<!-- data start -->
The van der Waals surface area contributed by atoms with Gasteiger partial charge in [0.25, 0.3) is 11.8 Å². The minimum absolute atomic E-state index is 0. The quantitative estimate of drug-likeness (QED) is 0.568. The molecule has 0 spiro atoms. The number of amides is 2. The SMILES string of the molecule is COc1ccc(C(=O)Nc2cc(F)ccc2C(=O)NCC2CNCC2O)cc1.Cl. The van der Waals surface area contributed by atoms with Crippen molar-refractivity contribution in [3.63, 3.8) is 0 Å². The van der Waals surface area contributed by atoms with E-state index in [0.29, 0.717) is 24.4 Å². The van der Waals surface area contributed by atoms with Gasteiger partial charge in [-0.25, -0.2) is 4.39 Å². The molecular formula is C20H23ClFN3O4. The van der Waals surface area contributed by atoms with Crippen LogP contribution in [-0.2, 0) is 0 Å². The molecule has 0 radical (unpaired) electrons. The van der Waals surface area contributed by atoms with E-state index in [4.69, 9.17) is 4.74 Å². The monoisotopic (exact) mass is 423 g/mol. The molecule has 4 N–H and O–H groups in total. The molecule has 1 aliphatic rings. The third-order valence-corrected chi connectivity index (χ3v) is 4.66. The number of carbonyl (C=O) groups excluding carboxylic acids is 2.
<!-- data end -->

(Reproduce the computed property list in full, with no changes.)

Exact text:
The van der Waals surface area contributed by atoms with Gasteiger partial charge in [0.25, 0.3) is 11.8 Å². The minimum absolute atomic E-state index is 0. The quantitative estimate of drug-likeness (QED) is 0.568. The molecule has 0 spiro atoms. The number of amides is 2. The SMILES string of the molecule is COc1ccc(C(=O)Nc2cc(F)ccc2C(=O)NCC2CNCC2O)cc1.Cl. The van der Waals surface area contributed by atoms with Crippen molar-refractivity contribution in [3.63, 3.8) is 0 Å². The van der Waals surface area contributed by atoms with E-state index in [0.29, 0.717) is 24.4 Å². The van der Waals surface area contributed by atoms with Gasteiger partial charge in [-0.25, -0.2) is 4.39 Å². The molecular formula is C20H23ClFN3O4. The van der Waals surface area contributed by atoms with Crippen LogP contribution in [-0.2, 0) is 0 Å². The molecule has 0 radical (unpaired) electrons. The van der Waals surface area contributed by atoms with E-state index in [4.69, 9.17) is 4.74 Å². The monoisotopic (exact) mass is 423 g/mol. The molecule has 4 N–H and O–H groups in total. The molecule has 1 aliphatic rings. The third-order valence-corrected chi connectivity index (χ3v) is 4.66. The number of carbonyl (C=O) groups excluding carboxylic acids is 2.